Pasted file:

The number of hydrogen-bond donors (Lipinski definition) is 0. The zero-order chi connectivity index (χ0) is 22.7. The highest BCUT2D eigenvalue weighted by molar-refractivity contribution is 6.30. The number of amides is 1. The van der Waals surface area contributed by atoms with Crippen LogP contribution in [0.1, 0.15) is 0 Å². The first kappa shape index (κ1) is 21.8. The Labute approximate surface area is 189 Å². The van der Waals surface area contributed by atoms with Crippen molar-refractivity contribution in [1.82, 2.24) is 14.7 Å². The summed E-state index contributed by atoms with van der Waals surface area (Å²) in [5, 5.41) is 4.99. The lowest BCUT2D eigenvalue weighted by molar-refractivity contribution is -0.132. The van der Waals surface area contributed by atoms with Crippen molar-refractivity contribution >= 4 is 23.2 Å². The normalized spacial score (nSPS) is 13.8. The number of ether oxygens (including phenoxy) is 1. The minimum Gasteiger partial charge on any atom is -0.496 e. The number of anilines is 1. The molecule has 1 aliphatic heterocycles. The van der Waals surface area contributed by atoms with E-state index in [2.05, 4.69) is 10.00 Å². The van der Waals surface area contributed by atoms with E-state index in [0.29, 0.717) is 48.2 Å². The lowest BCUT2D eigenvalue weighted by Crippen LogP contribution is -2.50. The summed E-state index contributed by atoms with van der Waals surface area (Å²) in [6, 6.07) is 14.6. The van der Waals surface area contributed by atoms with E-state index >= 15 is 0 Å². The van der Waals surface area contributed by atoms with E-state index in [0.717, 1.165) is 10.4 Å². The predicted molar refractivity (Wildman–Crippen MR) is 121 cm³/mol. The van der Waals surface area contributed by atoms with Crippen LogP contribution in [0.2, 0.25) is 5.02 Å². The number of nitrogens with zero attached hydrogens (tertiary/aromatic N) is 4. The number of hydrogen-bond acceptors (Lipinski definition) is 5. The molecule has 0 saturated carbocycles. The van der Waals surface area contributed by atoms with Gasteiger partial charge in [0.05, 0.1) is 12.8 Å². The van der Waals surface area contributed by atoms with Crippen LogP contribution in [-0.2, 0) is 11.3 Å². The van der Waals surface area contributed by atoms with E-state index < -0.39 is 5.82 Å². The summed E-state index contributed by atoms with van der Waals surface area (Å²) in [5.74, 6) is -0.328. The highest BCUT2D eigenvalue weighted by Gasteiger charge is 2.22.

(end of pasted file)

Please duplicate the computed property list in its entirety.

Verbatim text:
The number of hydrogen-bond donors (Lipinski definition) is 0. The zero-order chi connectivity index (χ0) is 22.7. The highest BCUT2D eigenvalue weighted by molar-refractivity contribution is 6.30. The number of amides is 1. The van der Waals surface area contributed by atoms with Crippen LogP contribution in [0.1, 0.15) is 0 Å². The first kappa shape index (κ1) is 21.8. The Labute approximate surface area is 189 Å². The van der Waals surface area contributed by atoms with Crippen molar-refractivity contribution in [1.82, 2.24) is 14.7 Å². The summed E-state index contributed by atoms with van der Waals surface area (Å²) in [5, 5.41) is 4.99. The lowest BCUT2D eigenvalue weighted by molar-refractivity contribution is -0.132. The van der Waals surface area contributed by atoms with Crippen molar-refractivity contribution >= 4 is 23.2 Å². The normalized spacial score (nSPS) is 13.8. The number of ether oxygens (including phenoxy) is 1. The minimum Gasteiger partial charge on any atom is -0.496 e. The number of anilines is 1. The molecule has 1 aliphatic heterocycles. The van der Waals surface area contributed by atoms with E-state index in [2.05, 4.69) is 10.00 Å². The van der Waals surface area contributed by atoms with E-state index in [0.29, 0.717) is 48.2 Å². The lowest BCUT2D eigenvalue weighted by Crippen LogP contribution is -2.50. The summed E-state index contributed by atoms with van der Waals surface area (Å²) in [6, 6.07) is 14.6. The van der Waals surface area contributed by atoms with E-state index >= 15 is 0 Å². The van der Waals surface area contributed by atoms with E-state index in [0.717, 1.165) is 10.4 Å². The predicted molar refractivity (Wildman–Crippen MR) is 121 cm³/mol. The van der Waals surface area contributed by atoms with Crippen LogP contribution in [0.2, 0.25) is 5.02 Å². The number of nitrogens with zero attached hydrogens (tertiary/aromatic N) is 4. The number of hydrogen-bond acceptors (Lipinski definition) is 5. The molecule has 0 saturated carbocycles. The van der Waals surface area contributed by atoms with Gasteiger partial charge in [0.05, 0.1) is 12.8 Å². The van der Waals surface area contributed by atoms with Crippen LogP contribution in [-0.2, 0) is 11.3 Å². The van der Waals surface area contributed by atoms with E-state index < -0.39 is 5.82 Å². The summed E-state index contributed by atoms with van der Waals surface area (Å²) in [5.74, 6) is -0.328. The highest BCUT2D eigenvalue weighted by Gasteiger charge is 2.22.